Iraq is offering to let relatives visit foreign captives for the holidays, but the White House demanded Thursday that the Baghdad government let them come home instead.

Iraq is holding hundreds of Westerners at strategic installations as shields against a feared attack. In letters released Thursday by a U.S. official, two of the captive Americans described their isolation and anxiety. "You can survive. But individually interned, (one) must be psychologically capable of living alone within himself," said one of the letters.

It ended with a plea: "Please do not forget the guest hostages." Iraq refers to the captives as guests.

The names of the letter-writers were not released for security reasons. The letters were brought to the U.S. Embassy by non-American foreigners, said an official.

President Bush, in a speech in Burlington, Mass., said Thursday the United States and the world community were "united in anger and outrage" at the treatment of hostages by Iraq's "brutal dictator," Saddam Hussein.

A spokesman for the Iraqi government insisted Wednesday that diplomats in Kuwait and other foreigners in Iraq and Kuwait were "well-treated and all receive good care."

Presidential spokesman Marlin Fitzwater, asked about Iraq's offer to allow holiday visits by families of hostages, said: "Why doesn't he (Saddam) let the hostages come home? That would be the best way - or better yet, Thanksgiving."

The Iraqi offer on Wednesday came just hours after Bush said he was fed up with the treatment of American diplomats in occupied Kuwait. Iraqi troops are trying to starve them out of the U.S. Embassy.

Bush said Thursday he still hoped for a peaceful solution to the gulf crisis but insisted "there will be no compromise" on the United Nations demands for a complete withdrawal of Iraqi forces from Kuwait.

The White House, meantime, was silent on comments made Wednesday night by Vice President Dan Quayle, who said it was not enough to force Saddam out of Kuwait. He said the world cannot allow the Iraqi leader to keep his arsenal of chemical weapons and ballistic missiles.

"We would have to go beyond that if those objectives would be achieved because you cannot simply allow Saddam Hussein to have this military power and have the technology into the future," the vice president said in an interview on "The MacNeil-Lehrer NewsHour."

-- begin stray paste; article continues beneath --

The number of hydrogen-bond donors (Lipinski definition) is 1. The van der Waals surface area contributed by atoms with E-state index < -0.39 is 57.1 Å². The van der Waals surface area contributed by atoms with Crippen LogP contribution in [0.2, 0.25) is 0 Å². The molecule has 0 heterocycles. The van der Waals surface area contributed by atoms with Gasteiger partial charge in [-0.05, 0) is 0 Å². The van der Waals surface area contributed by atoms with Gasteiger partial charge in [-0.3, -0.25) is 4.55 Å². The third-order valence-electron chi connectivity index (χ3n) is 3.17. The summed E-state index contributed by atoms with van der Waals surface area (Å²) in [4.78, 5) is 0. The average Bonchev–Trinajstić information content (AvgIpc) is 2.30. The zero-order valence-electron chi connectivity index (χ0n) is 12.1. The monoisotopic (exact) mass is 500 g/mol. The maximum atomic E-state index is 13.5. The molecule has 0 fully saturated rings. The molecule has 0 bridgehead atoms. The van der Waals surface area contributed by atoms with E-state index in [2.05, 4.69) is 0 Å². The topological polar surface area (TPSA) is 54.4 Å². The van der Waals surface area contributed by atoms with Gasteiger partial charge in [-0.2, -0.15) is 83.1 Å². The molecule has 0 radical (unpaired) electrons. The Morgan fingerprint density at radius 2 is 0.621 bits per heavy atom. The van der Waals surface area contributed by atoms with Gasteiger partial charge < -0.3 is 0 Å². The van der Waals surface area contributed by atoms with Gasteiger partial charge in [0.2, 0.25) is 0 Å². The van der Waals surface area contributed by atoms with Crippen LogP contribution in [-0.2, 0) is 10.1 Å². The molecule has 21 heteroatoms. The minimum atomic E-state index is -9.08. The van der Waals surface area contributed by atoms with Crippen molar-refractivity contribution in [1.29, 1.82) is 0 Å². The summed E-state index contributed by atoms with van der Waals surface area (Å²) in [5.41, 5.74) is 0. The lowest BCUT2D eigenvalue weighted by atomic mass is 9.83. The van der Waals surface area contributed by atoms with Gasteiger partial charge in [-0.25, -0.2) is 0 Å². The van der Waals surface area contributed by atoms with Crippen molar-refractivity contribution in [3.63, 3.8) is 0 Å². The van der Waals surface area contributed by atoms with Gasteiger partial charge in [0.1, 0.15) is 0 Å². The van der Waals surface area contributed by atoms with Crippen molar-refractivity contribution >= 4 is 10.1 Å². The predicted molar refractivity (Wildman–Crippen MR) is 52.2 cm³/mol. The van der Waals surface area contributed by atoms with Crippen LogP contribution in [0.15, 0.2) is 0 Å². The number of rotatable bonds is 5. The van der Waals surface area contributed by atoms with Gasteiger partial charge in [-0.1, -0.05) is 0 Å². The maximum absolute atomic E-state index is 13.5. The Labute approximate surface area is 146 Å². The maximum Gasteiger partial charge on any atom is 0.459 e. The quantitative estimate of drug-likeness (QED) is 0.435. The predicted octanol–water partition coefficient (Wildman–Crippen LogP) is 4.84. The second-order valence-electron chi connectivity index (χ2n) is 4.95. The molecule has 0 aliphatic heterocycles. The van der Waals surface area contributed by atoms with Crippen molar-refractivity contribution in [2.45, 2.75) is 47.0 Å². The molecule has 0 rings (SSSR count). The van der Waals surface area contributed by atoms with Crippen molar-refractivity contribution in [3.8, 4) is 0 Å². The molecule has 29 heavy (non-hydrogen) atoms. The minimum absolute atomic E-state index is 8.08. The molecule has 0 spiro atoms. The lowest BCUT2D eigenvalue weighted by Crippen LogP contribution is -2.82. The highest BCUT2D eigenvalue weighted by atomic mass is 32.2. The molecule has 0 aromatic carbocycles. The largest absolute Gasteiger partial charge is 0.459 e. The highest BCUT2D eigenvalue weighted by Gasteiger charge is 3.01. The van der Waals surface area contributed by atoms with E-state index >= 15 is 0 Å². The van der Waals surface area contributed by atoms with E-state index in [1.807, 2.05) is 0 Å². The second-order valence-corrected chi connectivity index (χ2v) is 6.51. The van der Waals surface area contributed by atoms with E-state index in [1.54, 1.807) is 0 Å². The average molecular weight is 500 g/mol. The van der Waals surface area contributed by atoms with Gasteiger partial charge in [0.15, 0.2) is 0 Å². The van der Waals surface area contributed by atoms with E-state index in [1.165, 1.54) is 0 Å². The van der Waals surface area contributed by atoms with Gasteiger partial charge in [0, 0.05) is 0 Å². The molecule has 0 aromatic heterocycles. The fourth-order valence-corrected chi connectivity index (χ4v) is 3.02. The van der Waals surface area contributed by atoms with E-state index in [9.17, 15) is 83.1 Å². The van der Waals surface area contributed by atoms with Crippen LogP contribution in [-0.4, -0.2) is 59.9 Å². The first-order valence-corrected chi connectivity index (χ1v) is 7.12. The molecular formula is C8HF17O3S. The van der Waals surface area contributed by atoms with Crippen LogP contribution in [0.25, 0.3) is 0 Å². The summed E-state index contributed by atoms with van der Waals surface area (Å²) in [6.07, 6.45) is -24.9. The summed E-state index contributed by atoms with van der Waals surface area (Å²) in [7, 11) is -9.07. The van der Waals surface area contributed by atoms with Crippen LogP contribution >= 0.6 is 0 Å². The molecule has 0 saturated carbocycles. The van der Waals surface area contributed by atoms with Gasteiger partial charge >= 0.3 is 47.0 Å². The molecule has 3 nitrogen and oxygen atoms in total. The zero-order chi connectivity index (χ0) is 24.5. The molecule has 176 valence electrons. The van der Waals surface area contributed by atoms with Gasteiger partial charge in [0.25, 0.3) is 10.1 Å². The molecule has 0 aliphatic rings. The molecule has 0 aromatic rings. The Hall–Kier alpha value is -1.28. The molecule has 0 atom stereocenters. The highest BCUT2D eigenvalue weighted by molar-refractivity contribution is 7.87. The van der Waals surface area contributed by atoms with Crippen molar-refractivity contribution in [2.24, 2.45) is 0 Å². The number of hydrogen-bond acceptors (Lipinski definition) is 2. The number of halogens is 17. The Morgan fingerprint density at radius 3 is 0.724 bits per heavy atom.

A Soviet envoy who met twice last month with Saddam says the Iraqi president is more open to a peaceful settlement than he was in early October.

Yevgeny Primakov also said Wednesday that Iraq agreed that 2,500 Soviet citizens can leave Iraq before the end of November. He said 34 Soviet military experts were flying home to Moscow Thursday.

Meanwhile, a published report today quoted U.S. officials as saying that if there is an allied assault on Kuwait by sea, Iraq plans to blow up several oil tankers. The report in the Washington Times said three tankers are anchored near the Saudi Arabian coast, and there may be others as well. The information was attributed to Pentagon, military and intelligence officials, who were not named.

In Washington, oil experts told U.S. lawmakers that the outbreak of war over Iraq's refusal to relinquish Kuwait could triple oil prices to $100 a barrel - causing gasoline prices to rise to $3 a gallon.

The offer of holiday visits for the hostages, which came Wednesday from an Information Ministry spokesman in Baghdad, was branded by Britain's Foreign Office on Wednesday as "a cynical propaganda move."

"It's probably just another psychological ploy," said Dawn Bazner, whose husband, Mark, was videotaped early in the crisis asking Saddam to let foreign women and children go.

"I'm hoping that we won't have to visit (Mark) there . . . but if it comes down to it, I will go," she said in Palm Desert, Calif.

The Iraqi spokesman said foreigners were not being mistreated.

"The safety of all diplomatic prem-ises and staff and the American Embassy in Baghdad and the former American Embassy in Kuwait are guaranteed," he said.

"We have said time and time again there is no reason for those embassies to be there," Ambassador Mohamed Sadiq al-Mashat said during a news conference at the Iraqi embassy in Washington.

"We seek to avoid bloodshed," he said. "We once more call for a negotiated solution, to have a political and diplomatic solution. We'd like to establish good relations with the United States."